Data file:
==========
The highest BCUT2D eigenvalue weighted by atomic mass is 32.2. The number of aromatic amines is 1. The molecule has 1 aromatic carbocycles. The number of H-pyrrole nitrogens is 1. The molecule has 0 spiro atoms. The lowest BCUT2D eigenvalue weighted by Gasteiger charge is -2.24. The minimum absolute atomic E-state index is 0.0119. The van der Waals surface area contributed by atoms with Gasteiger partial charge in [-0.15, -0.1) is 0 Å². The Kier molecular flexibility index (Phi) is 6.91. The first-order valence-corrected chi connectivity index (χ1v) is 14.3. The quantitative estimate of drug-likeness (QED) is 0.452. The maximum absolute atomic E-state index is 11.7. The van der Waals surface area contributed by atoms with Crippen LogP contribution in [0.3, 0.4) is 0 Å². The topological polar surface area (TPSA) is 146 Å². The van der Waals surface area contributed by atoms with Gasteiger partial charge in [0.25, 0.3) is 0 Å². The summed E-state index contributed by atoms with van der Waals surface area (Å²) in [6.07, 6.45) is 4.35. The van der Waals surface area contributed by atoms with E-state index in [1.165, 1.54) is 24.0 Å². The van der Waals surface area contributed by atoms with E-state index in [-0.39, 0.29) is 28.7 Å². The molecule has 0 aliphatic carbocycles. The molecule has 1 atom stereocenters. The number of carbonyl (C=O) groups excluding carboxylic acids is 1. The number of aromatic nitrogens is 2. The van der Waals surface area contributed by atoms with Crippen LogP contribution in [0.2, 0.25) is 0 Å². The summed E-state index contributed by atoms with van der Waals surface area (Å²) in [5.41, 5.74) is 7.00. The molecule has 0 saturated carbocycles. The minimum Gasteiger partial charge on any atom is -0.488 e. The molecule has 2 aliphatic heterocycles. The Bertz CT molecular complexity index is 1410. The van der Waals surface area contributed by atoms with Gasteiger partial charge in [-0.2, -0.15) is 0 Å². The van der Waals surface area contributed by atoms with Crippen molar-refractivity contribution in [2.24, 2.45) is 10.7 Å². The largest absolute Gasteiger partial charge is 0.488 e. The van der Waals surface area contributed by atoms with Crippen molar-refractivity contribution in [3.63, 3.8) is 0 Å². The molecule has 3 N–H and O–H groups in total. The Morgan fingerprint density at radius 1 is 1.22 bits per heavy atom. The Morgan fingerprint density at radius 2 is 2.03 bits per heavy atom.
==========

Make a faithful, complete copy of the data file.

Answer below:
The highest BCUT2D eigenvalue weighted by atomic mass is 32.2. The number of aromatic amines is 1. The molecule has 1 aromatic carbocycles. The number of H-pyrrole nitrogens is 1. The molecule has 0 spiro atoms. The lowest BCUT2D eigenvalue weighted by Gasteiger charge is -2.24. The minimum absolute atomic E-state index is 0.0119. The van der Waals surface area contributed by atoms with Gasteiger partial charge in [-0.15, -0.1) is 0 Å². The Kier molecular flexibility index (Phi) is 6.91. The first-order valence-corrected chi connectivity index (χ1v) is 14.3. The quantitative estimate of drug-likeness (QED) is 0.452. The maximum absolute atomic E-state index is 11.7. The van der Waals surface area contributed by atoms with Crippen LogP contribution in [0.3, 0.4) is 0 Å². The topological polar surface area (TPSA) is 146 Å². The van der Waals surface area contributed by atoms with Gasteiger partial charge in [0.25, 0.3) is 0 Å². The summed E-state index contributed by atoms with van der Waals surface area (Å²) in [6.07, 6.45) is 4.35. The van der Waals surface area contributed by atoms with E-state index in [1.165, 1.54) is 24.0 Å². The van der Waals surface area contributed by atoms with E-state index in [-0.39, 0.29) is 28.7 Å². The molecule has 0 aliphatic carbocycles. The molecule has 1 atom stereocenters. The number of carbonyl (C=O) groups excluding carboxylic acids is 1. The number of aromatic nitrogens is 2. The van der Waals surface area contributed by atoms with Crippen LogP contribution in [0.2, 0.25) is 0 Å². The summed E-state index contributed by atoms with van der Waals surface area (Å²) in [5.41, 5.74) is 7.00. The molecule has 0 saturated carbocycles. The minimum Gasteiger partial charge on any atom is -0.488 e. The molecule has 2 aliphatic heterocycles. The Bertz CT molecular complexity index is 1410. The van der Waals surface area contributed by atoms with Gasteiger partial charge in [-0.2, -0.15) is 0 Å². The van der Waals surface area contributed by atoms with Crippen molar-refractivity contribution in [2.24, 2.45) is 10.7 Å². The largest absolute Gasteiger partial charge is 0.488 e. The van der Waals surface area contributed by atoms with Crippen molar-refractivity contribution in [3.63, 3.8) is 0 Å². The molecule has 3 N–H and O–H groups in total. The Morgan fingerprint density at radius 1 is 1.22 bits per heavy atom. The Morgan fingerprint density at radius 2 is 2.03 bits per heavy atom.